• A worker from the wash bay who had indicated his desire to develop and become a driver was assisted financially and with lessons and practice with a view to obtaining his driver’s license and potentially becoming a driver in future.
  • The sales team drew up an action plan to address issues and implement agreed actions. Each team member committed to specific contributions for the month, including vehicle sales and other unique contributions.
  • The pre-owned sales manager was taken under the wing of the DP and attended “head office” meetings with him to increase his level of experience and exposure.
  • The concept of being held accountable was implemented. For instance, a top salesman whose results were always great, but whose attitude and behaviour had a negative impact on the team and the dealership as a whole, was disciplined (and has subsequently left the dealership’s employ due to continued discipline and accountability problems).

The results of what was done:

  • Care, and time and attention:
    • The finance and insurance executive successfully passed her drivers’ license on her first attempt in July 2016 and is now able to fully enjoy the employee benefits of her role and act independently;
    • The cleaning lady is currently acting in the role of receptionist on a regular basis and her training is now extending to the licensing and registration of vehicles;
    • Unfortunately the wash bay worker did not follow through on his practice or lessons and has not obtained his driver’s license (DP’s comment: I needed this failure to appreciate the other successes more).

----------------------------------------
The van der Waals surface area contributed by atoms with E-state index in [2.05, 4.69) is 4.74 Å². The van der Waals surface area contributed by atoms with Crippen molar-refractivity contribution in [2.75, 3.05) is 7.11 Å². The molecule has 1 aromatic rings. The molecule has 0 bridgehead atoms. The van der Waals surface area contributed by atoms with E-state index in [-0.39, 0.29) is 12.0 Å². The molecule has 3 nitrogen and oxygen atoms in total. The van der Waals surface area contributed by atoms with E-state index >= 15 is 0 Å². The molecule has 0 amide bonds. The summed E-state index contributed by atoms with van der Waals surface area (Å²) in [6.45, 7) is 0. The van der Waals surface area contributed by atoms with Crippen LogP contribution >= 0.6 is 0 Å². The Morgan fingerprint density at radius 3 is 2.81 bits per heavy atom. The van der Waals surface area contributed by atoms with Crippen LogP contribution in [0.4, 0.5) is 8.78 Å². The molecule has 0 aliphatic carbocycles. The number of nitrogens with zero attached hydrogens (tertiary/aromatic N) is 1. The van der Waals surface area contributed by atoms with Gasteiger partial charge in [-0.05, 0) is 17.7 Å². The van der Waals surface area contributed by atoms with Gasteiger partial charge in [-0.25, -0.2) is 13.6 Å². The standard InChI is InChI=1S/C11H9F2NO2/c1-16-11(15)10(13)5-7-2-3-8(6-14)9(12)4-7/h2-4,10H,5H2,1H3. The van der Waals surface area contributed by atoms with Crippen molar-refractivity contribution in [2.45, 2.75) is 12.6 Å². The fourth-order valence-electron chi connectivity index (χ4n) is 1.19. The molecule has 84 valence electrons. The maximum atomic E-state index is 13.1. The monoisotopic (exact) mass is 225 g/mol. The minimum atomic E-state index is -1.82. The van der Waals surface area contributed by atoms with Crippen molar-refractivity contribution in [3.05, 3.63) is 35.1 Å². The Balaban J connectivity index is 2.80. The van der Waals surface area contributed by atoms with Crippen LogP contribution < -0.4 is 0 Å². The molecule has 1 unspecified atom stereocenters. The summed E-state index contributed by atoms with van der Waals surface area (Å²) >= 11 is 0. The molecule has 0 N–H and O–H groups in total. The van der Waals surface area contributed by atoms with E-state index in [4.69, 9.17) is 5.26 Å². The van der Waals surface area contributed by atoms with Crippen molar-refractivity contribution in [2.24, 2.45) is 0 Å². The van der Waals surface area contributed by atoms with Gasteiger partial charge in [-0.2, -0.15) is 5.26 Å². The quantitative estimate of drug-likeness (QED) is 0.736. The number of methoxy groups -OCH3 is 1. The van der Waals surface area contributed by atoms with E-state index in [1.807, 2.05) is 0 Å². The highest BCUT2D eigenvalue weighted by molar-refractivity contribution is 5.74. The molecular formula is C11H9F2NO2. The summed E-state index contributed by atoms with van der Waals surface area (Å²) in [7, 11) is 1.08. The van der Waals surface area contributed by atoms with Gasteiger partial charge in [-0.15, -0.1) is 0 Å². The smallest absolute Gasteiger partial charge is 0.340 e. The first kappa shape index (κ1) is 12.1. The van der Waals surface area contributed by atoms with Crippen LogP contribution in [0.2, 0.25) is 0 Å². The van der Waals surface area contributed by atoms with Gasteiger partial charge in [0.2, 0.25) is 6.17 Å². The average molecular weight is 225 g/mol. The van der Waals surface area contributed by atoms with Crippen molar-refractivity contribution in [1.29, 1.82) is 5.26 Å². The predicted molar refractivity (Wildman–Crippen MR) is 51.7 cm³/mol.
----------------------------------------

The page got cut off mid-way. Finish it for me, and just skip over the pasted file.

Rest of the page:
• Unique/specific contributions:
    • The pre-owned sales team continues to achieve targets;
    • The new car sales team achieved their target for the first time in a number of months;
    • Staff morale has made a significant turnaround and there is a palpable vibe and energy in the dealership.
  • The pre-owned sales manager:
    • This manager says that since the DP has given him (and other staff) more responsibility, and it has been made clear who is accountable for what, he feels much more motivated, that he is a part of the team, and has developed more brand loyalty and a sense of belonging.
  • The concept of being held accountable has been implemented.
    • The remaining sales executives have shown improved performance and morale following the departure of following the departure of the former “top salesman”.

Detailed below are the sales figures for the past few quarters as provided by the relevant DP:



The above figures reflect the dramatic improvement in new car sales results from Quarter 3 to Quarter 4 following the changes committed to by the DP in April 2016.

Whilst the pre-owned car sales showed a marginal decline, quarter to quarter, they achieved their year to date target.


  • The above indicates that the essential differentiator is behaviours and attitudes, which are a matter of choice by the individual.
  • The DP has clearly demonstrated the three critical characteristics for a successful Legitimate Leadership intervention: Insight, Courage and Perseverance.
  • Visitors to the dealership now experience the staff as energetic, acting with a sense of urgency and direction.
  • Fundamentally, what the DP did was make a choice to GIVE instead of TAKE.